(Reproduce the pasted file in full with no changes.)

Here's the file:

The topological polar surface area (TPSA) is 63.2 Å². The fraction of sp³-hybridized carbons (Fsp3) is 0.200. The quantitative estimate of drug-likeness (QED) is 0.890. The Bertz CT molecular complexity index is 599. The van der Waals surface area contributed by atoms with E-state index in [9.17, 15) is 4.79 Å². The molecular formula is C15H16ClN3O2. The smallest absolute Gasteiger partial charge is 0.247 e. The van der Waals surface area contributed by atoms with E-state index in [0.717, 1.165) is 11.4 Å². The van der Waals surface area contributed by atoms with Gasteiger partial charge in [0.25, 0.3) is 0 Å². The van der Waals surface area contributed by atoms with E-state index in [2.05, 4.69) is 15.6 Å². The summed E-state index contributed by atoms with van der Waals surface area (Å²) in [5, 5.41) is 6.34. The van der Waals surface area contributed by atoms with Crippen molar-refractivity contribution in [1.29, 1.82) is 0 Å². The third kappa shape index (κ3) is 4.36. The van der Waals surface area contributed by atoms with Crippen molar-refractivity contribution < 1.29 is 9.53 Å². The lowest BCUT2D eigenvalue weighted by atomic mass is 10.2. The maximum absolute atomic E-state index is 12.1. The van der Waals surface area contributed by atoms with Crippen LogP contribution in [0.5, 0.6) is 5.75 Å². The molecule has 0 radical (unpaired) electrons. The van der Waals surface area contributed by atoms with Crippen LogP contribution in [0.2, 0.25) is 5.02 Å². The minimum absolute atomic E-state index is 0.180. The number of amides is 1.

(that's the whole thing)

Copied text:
The topological polar surface area (TPSA) is 63.2 Å². The fraction of sp³-hybridized carbons (Fsp3) is 0.200. The quantitative estimate of drug-likeness (QED) is 0.890. The Bertz CT molecular complexity index is 599. The van der Waals surface area contributed by atoms with E-state index in [9.17, 15) is 4.79 Å². The molecular formula is C15H16ClN3O2. The smallest absolute Gasteiger partial charge is 0.247 e. The van der Waals surface area contributed by atoms with E-state index in [0.717, 1.165) is 11.4 Å². The van der Waals surface area contributed by atoms with Gasteiger partial charge in [0.25, 0.3) is 0 Å². The van der Waals surface area contributed by atoms with E-state index in [2.05, 4.69) is 15.6 Å². The summed E-state index contributed by atoms with van der Waals surface area (Å²) in [5, 5.41) is 6.34. The van der Waals surface area contributed by atoms with Crippen molar-refractivity contribution in [1.29, 1.82) is 0 Å². The third kappa shape index (κ3) is 4.36. The van der Waals surface area contributed by atoms with Crippen molar-refractivity contribution < 1.29 is 9.53 Å². The lowest BCUT2D eigenvalue weighted by atomic mass is 10.2. The maximum absolute atomic E-state index is 12.1. The van der Waals surface area contributed by atoms with Crippen LogP contribution in [0.5, 0.6) is 5.75 Å². The molecule has 0 radical (unpaired) electrons. The van der Waals surface area contributed by atoms with Crippen LogP contribution in [0.2, 0.25) is 5.02 Å². The minimum absolute atomic E-state index is 0.180. The number of amides is 1.